Pulmonary: Inhalers should be taken as usual; prior to surgery pulmonary status can be assessed and additional bronchodilators may be added for patients with obstructive disease.

Renal: Patients on chronic diuretic therapy should continue therapy if they have a history of congestive heart failure or have hypertension that is refractory to multiple agents.

Neurologic: Antidepressant, antianxiety, and antipsychotic medications should be continued in the perioperative period. Lithium may be held the day of surgery due to its interaction with anesthesia with very little change in patient symptoms.

Antiplatelet: See NSAIDs, per earlier discussion.

Psychiatric: Medication should be continued as appropriate.

j. How to modify care for patients with known allergies

Avoidance of medications to which patients have had a true or suspected allergic reaction is necessary. Avoidance of medications within the same class of chemical substances may be warranted if the reaction was fulminant.

k. Latex allergy- If the patient has a sensitivity to latex (eg. rash from gloves, underwear, etc.) versus anaphylactic reaction, prepare the operating room with latex-free products.

Do not use latex-based products for patients with a known or suspected latex allergy.

l. Does the patient have any antibiotic allergies? (common antibiotic allergies and alternative antibiotics)

A common allergy is to the beta-lactam antibiotics. The preferred antibiotic is cefazolin 1 to 2 g IV. If the patient has a beta-lactam allergy, then administer clindamycin 600 to 900 mg IV or vancomycin 1 g IV. If MRSA is a concern in a particular patient, then give vancomycin 1 g IV.

m. Does the patient have a history of allergy to anesthesia?

Malignant hyperthermia (MH)

Documented: Avoid all trigger agents such as succinylcholine and inhalational agents. Follow a proposed general anesthetic plan: total intravenous anesthesia with propofol ± opioid infusion ± nitrous oxide. Ensure an MH cart is available [MH protocol].

Local anesthetics/muscle relaxants: Recall that local anesthetics belong to two chemical classes (amides and esters). If a true allergy is present, it is most likely due to an ester class local anesthetic. Indeed, even in this rare situation the allergy may be from a local anesthetic metabolite such as para-amino-benzoic acid (PABA) or a preservative. If a true allergy is suspected, either a local anesthetic from another chemical class should be used or local anesthetic use should be withheld.

5. What laboratory tests should be obtained and has everything been reviewed?

Laboratory tests should be directed by the history and physical exam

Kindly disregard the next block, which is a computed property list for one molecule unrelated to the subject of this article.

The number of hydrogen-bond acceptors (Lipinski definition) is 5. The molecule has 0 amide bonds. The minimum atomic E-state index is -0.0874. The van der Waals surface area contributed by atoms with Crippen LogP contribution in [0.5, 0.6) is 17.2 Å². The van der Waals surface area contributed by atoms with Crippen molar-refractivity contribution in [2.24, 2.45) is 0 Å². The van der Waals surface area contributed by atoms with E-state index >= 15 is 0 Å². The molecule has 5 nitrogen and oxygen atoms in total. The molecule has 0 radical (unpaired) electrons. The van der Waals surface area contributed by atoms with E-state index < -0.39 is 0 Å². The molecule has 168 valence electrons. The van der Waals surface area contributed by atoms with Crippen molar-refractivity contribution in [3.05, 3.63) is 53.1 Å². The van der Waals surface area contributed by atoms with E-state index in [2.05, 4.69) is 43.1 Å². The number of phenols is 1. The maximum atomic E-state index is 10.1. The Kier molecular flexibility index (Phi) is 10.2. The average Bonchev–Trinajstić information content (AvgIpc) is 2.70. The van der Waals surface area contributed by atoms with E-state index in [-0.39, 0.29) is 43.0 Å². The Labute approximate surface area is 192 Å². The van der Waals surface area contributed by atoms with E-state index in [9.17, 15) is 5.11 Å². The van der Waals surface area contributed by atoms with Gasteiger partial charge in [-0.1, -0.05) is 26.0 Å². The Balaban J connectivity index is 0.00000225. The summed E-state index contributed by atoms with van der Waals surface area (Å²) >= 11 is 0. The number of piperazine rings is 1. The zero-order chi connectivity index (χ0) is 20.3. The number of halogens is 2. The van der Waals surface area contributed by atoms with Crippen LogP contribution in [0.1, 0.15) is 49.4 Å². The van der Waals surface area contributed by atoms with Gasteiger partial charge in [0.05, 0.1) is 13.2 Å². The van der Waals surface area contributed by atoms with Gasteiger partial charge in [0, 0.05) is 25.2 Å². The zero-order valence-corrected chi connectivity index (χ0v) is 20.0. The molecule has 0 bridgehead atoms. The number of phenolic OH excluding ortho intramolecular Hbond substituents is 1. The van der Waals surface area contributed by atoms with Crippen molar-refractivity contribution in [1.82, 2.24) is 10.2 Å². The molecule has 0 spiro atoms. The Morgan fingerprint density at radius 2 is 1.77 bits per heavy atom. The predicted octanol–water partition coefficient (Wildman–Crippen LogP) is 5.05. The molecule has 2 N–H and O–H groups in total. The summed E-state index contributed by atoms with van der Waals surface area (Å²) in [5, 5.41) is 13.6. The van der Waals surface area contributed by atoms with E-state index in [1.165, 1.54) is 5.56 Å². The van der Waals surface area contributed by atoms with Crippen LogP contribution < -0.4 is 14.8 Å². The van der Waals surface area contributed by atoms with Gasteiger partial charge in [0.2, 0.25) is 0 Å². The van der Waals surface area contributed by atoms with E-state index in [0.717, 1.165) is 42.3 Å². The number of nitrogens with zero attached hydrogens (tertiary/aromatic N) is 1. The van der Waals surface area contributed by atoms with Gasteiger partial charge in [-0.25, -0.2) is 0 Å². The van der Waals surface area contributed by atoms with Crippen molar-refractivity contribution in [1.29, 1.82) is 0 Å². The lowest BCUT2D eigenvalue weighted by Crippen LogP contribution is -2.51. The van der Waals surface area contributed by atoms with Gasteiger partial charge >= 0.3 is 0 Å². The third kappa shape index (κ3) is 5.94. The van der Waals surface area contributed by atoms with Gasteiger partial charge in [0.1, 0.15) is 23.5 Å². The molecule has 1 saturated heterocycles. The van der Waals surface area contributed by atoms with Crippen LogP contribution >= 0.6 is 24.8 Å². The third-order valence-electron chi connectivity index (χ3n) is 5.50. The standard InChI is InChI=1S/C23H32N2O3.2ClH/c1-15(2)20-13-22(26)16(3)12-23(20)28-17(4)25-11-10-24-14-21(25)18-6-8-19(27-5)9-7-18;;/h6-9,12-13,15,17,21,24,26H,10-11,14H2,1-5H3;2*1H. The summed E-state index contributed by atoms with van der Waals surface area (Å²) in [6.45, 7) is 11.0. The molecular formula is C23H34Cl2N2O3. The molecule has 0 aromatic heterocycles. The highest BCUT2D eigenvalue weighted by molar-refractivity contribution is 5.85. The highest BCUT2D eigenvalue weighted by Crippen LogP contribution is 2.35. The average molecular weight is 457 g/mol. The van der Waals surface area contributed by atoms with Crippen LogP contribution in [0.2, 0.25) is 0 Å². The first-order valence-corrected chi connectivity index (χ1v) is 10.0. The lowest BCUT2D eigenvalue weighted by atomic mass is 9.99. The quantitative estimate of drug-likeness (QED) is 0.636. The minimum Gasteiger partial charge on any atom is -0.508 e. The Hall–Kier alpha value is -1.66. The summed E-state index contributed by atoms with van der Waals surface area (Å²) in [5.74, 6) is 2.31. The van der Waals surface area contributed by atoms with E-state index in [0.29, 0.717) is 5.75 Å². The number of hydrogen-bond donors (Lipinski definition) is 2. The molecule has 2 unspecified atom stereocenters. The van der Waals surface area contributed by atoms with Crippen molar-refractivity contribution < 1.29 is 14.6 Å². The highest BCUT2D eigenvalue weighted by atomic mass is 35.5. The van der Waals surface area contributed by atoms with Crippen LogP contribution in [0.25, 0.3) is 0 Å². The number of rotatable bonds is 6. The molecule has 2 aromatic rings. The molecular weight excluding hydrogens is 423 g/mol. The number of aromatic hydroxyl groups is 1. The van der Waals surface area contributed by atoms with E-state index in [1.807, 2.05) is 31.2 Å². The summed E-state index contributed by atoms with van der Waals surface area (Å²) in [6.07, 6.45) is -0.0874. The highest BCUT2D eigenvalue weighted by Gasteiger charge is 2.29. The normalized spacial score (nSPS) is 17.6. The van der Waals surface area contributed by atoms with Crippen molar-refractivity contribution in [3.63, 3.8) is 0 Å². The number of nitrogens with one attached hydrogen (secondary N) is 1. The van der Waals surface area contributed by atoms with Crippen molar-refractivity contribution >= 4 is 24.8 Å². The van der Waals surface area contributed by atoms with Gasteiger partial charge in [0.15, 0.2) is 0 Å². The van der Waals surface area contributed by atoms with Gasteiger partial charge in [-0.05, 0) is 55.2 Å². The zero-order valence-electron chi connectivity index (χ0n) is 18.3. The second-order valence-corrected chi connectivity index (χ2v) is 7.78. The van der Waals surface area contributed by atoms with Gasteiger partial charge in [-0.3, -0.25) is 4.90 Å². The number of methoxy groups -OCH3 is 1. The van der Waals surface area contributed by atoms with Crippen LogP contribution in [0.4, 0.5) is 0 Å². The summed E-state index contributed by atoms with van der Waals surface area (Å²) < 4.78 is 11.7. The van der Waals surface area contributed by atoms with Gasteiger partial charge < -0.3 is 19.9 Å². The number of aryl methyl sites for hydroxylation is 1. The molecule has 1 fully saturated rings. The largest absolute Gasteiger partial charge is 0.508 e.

Hematocrit is necessary in multilevel fusions where blood loss may be excessive. As most ACD and ACDF procedures are performed on one or two spinal levels, this is not necessary in patients that have no reason to have an abnormal finding.

Electrolytes should be obtained for patients on diuretic therapy or with known or suspected kidney disease

Coagulation studies should be obtained in those patients on chronic warfarin therapy prior to surgery. If a low-molecular-weight bridge has been used, it is important to note the last time of administration.

Common laboratory normal values will be same for all procedures, with a difference by age and gender.

Laboratory studies should be guided by the history and physical exam

Hemoglobin levels are only needed if excessive blood loss is anticipated. Electrolyte levels should be checked in the presence of kidney disease or in the patient who has recently been prescribed diuretic medications. Prothrombin time (PT) and international normalized ratio (INR) should be obtained if patients have been on chronic warfarin therapy prior to surgery. ECG should be obtained for patients at higher risk such as those with coronary or valvular heart disease, peripheral artery disease, congestive heart failure, history of cerebrovascular disease, diabetes mellitus, or chronic kidney disease.

Intraoperative Management: What are the options for anesthetic management and how to determine the best technique?

Due to patient positioning, intensity of surgical stimulation, and risk of airway injury, only a general anesthetic should be used for anterior cervical fusion.

a. Regional anesthesia

Regional anesthetic techniques would be suboptimal for this procedure. General anesthetics should be used to ensure patient safety and an optimal surgical field. Local anesthetics used at incision sites may aid in postoperative analgesia.

b. General anesthesia

Benefits: General anesthesia provides an optimal surgical field with a secured airway. This is particularly crucial given the surgical risk to vital structures in the anterior neck (carotid artery, internal jugular vein, recurrent laryngeal nerve, trachea, and esophagus).

Drawbacks: The side effects of general anesthetics are the only drawbacks of this technique, but this is the only manageable option.